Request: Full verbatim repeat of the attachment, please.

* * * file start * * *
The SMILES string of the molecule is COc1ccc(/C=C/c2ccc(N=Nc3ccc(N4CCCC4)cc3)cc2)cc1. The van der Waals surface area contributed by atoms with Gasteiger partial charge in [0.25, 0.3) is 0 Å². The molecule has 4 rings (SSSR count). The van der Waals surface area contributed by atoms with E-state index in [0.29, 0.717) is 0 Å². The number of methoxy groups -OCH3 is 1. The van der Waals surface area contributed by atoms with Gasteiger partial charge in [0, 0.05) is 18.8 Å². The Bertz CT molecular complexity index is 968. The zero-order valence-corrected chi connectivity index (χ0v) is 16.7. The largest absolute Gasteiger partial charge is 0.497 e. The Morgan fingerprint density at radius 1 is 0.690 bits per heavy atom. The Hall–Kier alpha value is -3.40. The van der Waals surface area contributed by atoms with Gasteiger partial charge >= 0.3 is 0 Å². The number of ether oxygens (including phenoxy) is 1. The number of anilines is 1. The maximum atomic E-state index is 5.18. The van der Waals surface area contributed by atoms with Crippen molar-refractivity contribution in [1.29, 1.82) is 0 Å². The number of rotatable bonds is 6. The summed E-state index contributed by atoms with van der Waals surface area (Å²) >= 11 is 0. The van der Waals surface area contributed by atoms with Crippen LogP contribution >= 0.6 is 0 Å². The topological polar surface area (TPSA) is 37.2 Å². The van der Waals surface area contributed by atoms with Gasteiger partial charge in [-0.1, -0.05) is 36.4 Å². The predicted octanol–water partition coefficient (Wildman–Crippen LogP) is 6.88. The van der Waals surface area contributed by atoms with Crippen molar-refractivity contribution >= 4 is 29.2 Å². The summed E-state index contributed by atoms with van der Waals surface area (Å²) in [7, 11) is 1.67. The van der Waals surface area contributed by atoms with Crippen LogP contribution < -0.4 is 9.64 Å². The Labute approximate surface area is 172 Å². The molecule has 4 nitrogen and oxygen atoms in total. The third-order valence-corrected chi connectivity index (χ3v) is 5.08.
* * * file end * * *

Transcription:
The SMILES string of the molecule is COc1ccc(/C=C/c2ccc(N=Nc3ccc(N4CCCC4)cc3)cc2)cc1. The van der Waals surface area contributed by atoms with Gasteiger partial charge in [0.25, 0.3) is 0 Å². The molecule has 4 rings (SSSR count). The van der Waals surface area contributed by atoms with E-state index in [0.29, 0.717) is 0 Å². The number of methoxy groups -OCH3 is 1. The van der Waals surface area contributed by atoms with Gasteiger partial charge in [0, 0.05) is 18.8 Å². The Bertz CT molecular complexity index is 968. The zero-order valence-corrected chi connectivity index (χ0v) is 16.7. The largest absolute Gasteiger partial charge is 0.497 e. The Morgan fingerprint density at radius 1 is 0.690 bits per heavy atom. The Hall–Kier alpha value is -3.40. The van der Waals surface area contributed by atoms with Gasteiger partial charge >= 0.3 is 0 Å². The number of ether oxygens (including phenoxy) is 1. The number of anilines is 1. The maximum atomic E-state index is 5.18. The van der Waals surface area contributed by atoms with Crippen molar-refractivity contribution in [1.29, 1.82) is 0 Å². The number of rotatable bonds is 6. The summed E-state index contributed by atoms with van der Waals surface area (Å²) >= 11 is 0. The van der Waals surface area contributed by atoms with Crippen LogP contribution >= 0.6 is 0 Å². The topological polar surface area (TPSA) is 37.2 Å². The van der Waals surface area contributed by atoms with Gasteiger partial charge in [-0.1, -0.05) is 36.4 Å². The predicted octanol–water partition coefficient (Wildman–Crippen LogP) is 6.88. The van der Waals surface area contributed by atoms with Crippen molar-refractivity contribution >= 4 is 29.2 Å². The summed E-state index contributed by atoms with van der Waals surface area (Å²) in [7, 11) is 1.67. The van der Waals surface area contributed by atoms with Crippen LogP contribution < -0.4 is 9.64 Å². The Labute approximate surface area is 172 Å². The molecule has 4 nitrogen and oxygen atoms in total. The third-order valence-corrected chi connectivity index (χ3v) is 5.08.